In addition to a parliamentary inquiry, the Greek National Commission for Human Rights, an independent government advisory board, should seize the opportunity to examine the issue of pushbacks and summary expulsions, and issue a report with recommendations to the Greek authorities, Human Rights Watch said. Both investigations should examine practices at land as well as sea borders.
Human Rights Watch, Amnesty International, Pro Asyl, and the UNHCR have heard numerous direct accounts of life-threatening maneuvers by the Greek Coast Guard to force boats back to Turkey in the past.
“Aziz,” a 20-year-old Afghan, told Human Rights Watch that he was pushed back to Turkey twice by Greek law enforcement officers between mid-December 2013 and mid-January 2014. The first time, Aziz said, a Greek patrol ship towed the boat he was on back to Turkish territorial waters and left him and the other passengers to drift: “They left us there. We couldn’t do anything, the engine wasn’t working. There was water in the boat.” The second time, Greek officers rounded up Aziz and others as they huddled around a fire after arriving on the Greek island of Samos, put them on a boat, and left them in Turkish waters. Both times Turkish authorities rescued him.
“Jafar,” a 31-year-old Afghan, gave Human Rights Watch similar accounts when he described his attempt to reach Greece by boat in November 2013: “It was very dangerous. There was a woman with children and one of her babies fell in the water. They put a chain on our boat. After 30 minutes they pushed us back into free water and left. We spent the next three hours drifting in the water. The boat was filled with water and started to sink.” Jafar said Turkish police rescued them.
Civilian courts should investigate in a transparent, thorough, and impartial manner repeated allegations that Greek Coast Guard personnel are involved in acts that put the lives and safety of migrants at risk, Human Rights Watch said. Any officer engaged in such illegal acts, as well as their commanding officers, should be subject to disciplinary sanction and, as appropriate, criminal prosecution.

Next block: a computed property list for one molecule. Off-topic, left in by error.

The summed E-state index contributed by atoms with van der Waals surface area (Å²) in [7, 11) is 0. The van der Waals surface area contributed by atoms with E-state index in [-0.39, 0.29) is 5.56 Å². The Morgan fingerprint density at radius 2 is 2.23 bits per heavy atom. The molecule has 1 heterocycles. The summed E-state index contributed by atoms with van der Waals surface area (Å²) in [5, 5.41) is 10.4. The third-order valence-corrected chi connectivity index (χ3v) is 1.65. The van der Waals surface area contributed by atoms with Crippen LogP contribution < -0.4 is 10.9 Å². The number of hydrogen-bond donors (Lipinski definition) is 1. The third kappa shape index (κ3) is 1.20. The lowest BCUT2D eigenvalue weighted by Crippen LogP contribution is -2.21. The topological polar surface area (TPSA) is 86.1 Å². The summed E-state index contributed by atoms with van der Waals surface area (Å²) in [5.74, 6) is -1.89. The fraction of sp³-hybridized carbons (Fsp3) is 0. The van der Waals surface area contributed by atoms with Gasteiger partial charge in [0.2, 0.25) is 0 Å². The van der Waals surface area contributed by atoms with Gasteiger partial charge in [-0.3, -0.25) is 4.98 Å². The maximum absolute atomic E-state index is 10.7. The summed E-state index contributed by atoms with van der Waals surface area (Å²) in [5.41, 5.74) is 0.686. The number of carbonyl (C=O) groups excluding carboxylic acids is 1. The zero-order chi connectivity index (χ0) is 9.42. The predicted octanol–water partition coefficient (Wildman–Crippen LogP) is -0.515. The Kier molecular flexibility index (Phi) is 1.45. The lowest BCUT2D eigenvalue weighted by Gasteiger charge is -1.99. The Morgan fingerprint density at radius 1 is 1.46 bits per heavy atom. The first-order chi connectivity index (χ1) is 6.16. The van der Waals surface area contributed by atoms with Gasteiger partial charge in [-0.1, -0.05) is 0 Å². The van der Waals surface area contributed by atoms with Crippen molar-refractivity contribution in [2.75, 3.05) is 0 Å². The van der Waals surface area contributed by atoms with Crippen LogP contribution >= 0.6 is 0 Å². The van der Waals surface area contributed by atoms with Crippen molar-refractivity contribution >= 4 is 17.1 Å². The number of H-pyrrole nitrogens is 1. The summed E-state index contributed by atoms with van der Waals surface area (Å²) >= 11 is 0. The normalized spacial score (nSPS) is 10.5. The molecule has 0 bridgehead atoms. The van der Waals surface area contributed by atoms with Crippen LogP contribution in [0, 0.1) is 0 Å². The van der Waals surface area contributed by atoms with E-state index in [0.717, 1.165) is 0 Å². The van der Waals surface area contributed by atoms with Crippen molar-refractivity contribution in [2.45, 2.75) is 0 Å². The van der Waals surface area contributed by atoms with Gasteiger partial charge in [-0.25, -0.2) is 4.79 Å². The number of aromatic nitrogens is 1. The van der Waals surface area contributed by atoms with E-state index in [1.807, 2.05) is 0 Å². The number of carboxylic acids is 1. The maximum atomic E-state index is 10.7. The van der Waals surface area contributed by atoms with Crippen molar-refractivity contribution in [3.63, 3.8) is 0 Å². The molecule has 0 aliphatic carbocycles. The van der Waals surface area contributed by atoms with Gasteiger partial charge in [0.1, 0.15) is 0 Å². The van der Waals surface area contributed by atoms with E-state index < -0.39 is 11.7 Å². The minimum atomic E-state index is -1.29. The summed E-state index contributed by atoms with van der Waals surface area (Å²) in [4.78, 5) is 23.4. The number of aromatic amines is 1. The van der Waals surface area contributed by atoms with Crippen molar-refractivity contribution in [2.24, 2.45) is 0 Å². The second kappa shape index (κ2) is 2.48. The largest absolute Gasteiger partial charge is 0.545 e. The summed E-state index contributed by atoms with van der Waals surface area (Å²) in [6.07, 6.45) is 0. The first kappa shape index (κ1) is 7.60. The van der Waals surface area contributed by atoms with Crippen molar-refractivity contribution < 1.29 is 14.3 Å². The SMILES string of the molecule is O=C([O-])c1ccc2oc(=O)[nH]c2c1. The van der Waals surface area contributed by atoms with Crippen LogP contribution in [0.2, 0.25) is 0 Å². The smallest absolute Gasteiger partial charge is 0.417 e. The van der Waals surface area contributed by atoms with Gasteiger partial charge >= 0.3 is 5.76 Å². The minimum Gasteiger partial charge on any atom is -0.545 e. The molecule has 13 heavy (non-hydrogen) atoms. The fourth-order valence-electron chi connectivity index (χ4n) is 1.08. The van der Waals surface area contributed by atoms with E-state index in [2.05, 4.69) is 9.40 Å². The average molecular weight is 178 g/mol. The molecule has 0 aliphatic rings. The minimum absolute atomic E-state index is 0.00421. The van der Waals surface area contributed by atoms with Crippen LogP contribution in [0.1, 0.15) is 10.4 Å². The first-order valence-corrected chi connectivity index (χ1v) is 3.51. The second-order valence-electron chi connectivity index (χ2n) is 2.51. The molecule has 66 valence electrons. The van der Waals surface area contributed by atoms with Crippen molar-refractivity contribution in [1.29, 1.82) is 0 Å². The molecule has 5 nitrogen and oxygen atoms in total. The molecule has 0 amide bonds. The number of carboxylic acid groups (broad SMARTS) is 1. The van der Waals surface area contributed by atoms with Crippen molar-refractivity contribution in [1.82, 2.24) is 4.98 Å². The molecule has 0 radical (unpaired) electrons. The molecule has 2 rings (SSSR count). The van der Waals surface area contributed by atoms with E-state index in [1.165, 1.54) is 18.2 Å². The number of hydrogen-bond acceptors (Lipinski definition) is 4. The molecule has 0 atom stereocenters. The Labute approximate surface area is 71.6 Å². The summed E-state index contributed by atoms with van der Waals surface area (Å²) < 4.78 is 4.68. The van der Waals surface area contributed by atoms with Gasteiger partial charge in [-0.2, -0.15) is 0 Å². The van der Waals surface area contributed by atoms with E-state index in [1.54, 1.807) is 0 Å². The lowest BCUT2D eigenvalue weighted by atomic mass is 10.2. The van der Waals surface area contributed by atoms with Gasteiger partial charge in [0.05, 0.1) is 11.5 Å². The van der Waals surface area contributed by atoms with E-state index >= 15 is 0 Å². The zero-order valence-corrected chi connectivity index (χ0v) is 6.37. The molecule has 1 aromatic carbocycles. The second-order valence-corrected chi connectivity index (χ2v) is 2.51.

Deaths of migrants and asylum seekers trying to reach European shores are a recurring tragedy. The death of over 360 migrants and asylum seekers in a single shipwreck in October 2013 off the Italian island of Lampedusa focused Europe’s attention on boat migration. But policy responses have concentrated on surveillance and deterrence, with few new measures to help prevent loss of life by prompt rescue, to assess and provide for protection needs, or to ensure swift and safe disembarkation, Human Rights Watch said.
Increased security along the Greece-Turkey land border in Evros with increased patrols, including by Frontex, and the construction of a 12.5-kilometer fence, rerouted flows of irregular migrants and asylum seekers, including those fleeing the conflict in Syria, to Aegean Sea islands.
Greece assumed the rotating presidency of the Council of the European Union on January 1, stating an intention for a strong focus on migration and maritime issues.
“As an external border country of the European Union, Greece experiences significant migration pressure,” Cossé said. “But if the country wants to play a meaningful leadership role in the European migration debate, the government needs first to prove that it can uphold its human rights obligations.”